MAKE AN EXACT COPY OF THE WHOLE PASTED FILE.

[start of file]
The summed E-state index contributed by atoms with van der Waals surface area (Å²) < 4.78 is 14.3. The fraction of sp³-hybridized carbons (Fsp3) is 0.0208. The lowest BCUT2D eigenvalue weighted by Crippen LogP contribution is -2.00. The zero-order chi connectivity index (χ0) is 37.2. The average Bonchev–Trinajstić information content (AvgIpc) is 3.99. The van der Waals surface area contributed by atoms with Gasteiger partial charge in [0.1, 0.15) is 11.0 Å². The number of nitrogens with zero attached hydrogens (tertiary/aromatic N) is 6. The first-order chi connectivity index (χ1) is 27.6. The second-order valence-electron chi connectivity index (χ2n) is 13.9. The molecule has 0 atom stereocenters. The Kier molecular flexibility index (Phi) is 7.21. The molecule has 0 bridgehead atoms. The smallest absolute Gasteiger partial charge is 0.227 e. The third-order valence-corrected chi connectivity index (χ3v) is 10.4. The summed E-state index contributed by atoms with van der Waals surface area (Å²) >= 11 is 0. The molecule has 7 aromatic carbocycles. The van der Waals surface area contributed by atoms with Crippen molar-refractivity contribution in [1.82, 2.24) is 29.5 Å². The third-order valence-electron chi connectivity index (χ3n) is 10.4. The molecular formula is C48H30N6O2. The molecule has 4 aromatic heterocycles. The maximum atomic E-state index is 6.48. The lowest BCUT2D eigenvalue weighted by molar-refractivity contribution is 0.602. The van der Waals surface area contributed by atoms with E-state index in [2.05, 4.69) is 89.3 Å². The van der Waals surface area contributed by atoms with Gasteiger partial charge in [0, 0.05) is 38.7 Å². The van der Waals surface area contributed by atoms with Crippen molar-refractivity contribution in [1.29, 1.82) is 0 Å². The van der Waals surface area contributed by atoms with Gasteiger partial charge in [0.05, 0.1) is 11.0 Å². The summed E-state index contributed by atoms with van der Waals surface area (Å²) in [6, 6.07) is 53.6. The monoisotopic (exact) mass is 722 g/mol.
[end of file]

The summed E-state index contributed by atoms with van der Waals surface area (Å²) < 4.78 is 14.3. The fraction of sp³-hybridized carbons (Fsp3) is 0.0208. The lowest BCUT2D eigenvalue weighted by Crippen LogP contribution is -2.00. The zero-order chi connectivity index (χ0) is 37.2. The average Bonchev–Trinajstić information content (AvgIpc) is 3.99. The van der Waals surface area contributed by atoms with Gasteiger partial charge in [0.1, 0.15) is 11.0 Å². The number of nitrogens with zero attached hydrogens (tertiary/aromatic N) is 6. The first-order chi connectivity index (χ1) is 27.6. The second-order valence-electron chi connectivity index (χ2n) is 13.9. The molecule has 0 atom stereocenters. The Kier molecular flexibility index (Phi) is 7.21. The molecule has 0 bridgehead atoms. The smallest absolute Gasteiger partial charge is 0.227 e. The third-order valence-corrected chi connectivity index (χ3v) is 10.4. The summed E-state index contributed by atoms with van der Waals surface area (Å²) >= 11 is 0. The molecule has 7 aromatic carbocycles. The van der Waals surface area contributed by atoms with Crippen molar-refractivity contribution in [1.82, 2.24) is 29.5 Å². The third-order valence-electron chi connectivity index (χ3n) is 10.4. The molecular formula is C48H30N6O2. The molecule has 4 aromatic heterocycles. The maximum atomic E-state index is 6.48. The lowest BCUT2D eigenvalue weighted by molar-refractivity contribution is 0.602. The van der Waals surface area contributed by atoms with E-state index in [2.05, 4.69) is 89.3 Å². The van der Waals surface area contributed by atoms with Gasteiger partial charge in [0, 0.05) is 38.7 Å². The van der Waals surface area contributed by atoms with Crippen molar-refractivity contribution in [1.29, 1.82) is 0 Å². The van der Waals surface area contributed by atoms with Gasteiger partial charge in [0.05, 0.1) is 11.0 Å². The summed E-state index contributed by atoms with van der Waals surface area (Å²) in [6, 6.07) is 53.6. The monoisotopic (exact) mass is 722 g/mol.